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Beginner how do you know when your good enough

tom9437

Member
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177
Location
peterborough uk
Hi all i hope you are all well???? Q. How do i know when i am ready to have a go with a band ?? i want to join a local big band{kind of thing} but how does one know when he can read fast enough play fast enough, ect i live in peterborough. thanks Tom.:sax:
 

dooce

Well-Known Member
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Daventry
Believe me - if you go along and find you aren't quite up to speed, it's the biggest incentive you could have to go away and work a bit harder and then knock 'em out next time! There's nothing to be lost by having a go.
 

Jules

Formerly known as "nachoman"
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brighton by the sea
Believe me - if you go along and find you aren't quite up to speed, it's the biggest incentive you could have to go away and work a bit harder and then knock 'em out next time! There's nothing to be lost by having a go.
Warning -this approach can need quite a thick skin, many a player (myself included) has gone to an event slightly above their standard and come away totally demoralized....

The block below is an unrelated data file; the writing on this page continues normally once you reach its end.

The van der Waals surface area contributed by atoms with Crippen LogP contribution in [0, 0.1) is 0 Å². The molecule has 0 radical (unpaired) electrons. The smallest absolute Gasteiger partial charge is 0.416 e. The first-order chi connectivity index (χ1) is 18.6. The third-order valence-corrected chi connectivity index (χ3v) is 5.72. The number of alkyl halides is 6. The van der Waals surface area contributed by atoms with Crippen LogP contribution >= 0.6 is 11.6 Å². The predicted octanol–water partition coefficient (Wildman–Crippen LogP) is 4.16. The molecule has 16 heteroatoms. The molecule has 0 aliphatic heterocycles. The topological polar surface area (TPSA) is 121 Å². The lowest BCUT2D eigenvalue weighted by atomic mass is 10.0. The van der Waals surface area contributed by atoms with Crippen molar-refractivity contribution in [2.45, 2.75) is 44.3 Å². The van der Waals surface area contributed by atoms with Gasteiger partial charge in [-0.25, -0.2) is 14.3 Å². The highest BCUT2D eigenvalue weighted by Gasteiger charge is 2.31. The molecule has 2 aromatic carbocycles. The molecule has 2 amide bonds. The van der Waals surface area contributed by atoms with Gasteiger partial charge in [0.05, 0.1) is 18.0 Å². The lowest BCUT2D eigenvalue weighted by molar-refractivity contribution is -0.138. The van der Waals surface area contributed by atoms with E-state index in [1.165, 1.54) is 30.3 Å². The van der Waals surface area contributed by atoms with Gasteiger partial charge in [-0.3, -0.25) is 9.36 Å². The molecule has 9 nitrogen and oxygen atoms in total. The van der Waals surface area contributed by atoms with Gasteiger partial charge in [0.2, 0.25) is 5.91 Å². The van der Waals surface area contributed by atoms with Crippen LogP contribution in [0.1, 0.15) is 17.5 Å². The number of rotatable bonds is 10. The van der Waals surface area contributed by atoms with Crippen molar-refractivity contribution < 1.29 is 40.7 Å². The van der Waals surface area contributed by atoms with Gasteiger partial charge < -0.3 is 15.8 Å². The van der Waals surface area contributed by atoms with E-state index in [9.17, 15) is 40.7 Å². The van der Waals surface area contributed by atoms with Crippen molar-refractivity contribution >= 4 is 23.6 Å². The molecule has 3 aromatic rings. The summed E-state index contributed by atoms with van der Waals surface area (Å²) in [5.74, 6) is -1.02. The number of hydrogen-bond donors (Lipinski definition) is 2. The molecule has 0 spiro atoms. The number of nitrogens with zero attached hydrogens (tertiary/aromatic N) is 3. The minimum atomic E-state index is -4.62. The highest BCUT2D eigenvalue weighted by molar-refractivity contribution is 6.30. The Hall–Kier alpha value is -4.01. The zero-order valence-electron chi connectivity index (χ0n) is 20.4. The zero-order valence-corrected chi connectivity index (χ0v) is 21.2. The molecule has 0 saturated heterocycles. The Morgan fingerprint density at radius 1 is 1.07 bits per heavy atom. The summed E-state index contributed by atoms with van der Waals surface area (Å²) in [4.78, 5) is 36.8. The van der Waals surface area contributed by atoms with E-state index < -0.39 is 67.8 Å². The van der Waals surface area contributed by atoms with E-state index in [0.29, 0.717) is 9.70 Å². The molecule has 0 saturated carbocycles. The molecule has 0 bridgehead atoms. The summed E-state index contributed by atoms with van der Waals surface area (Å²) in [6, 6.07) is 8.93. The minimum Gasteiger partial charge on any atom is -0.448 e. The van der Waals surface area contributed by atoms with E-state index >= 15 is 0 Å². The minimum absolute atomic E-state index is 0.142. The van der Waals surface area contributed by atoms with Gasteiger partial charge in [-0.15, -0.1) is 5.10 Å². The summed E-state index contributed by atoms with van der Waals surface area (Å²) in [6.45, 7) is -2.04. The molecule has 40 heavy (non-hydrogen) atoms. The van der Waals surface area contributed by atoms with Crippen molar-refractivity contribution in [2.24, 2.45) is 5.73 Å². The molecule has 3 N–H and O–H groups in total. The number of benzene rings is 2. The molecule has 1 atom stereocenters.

half diminished

Senior Member
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1,361
Location
Buckinghamshire
Hi all i hope you are all well???? Q. How do i know when i am ready to have a go with a band ?? i want to join a local big band{kind of thing} but how does one know when he can read fast enough play fast enough, ect i live in peterborough. thanks Tom.:sax:
I think I've always known how good I am and whether I should play in a band. :w00t:
 

jonf

Well-Known Member
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3,611
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Betelgeuse
Big bands can be a good first band to play in. There's usually so much going on that it doesn't stand out like a sore thumb if you get lost and drop out for a bit, as long as you're not on a lead part. You also often find some, err, interesting characters in big bands.
 

dooce

Well-Known Member
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1,406
Location
Daventry
Warning -this approach can need quite a thick skin, many a player (myself included) has gone to an event slightly above their standard and come away totally demoralized....
Having seen Fat 45, I cannot believe this can ever have happened to you Jools

:)
 

Amaranth

Member
Messages
179
Location
Oxfordshire, England
I'm rubbish but I lurve playing in a band and 6 months on I now get very nice comments - pick the tunes you play carefully and aim to "add to" rather than "take over" is my mantra.
Got bloomin you tubed again at Tuesday shed practise - very un-nerving I can tell you.
 
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Sue

If at first you don't succeed try try try a Gin
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2,339
Location
County Durham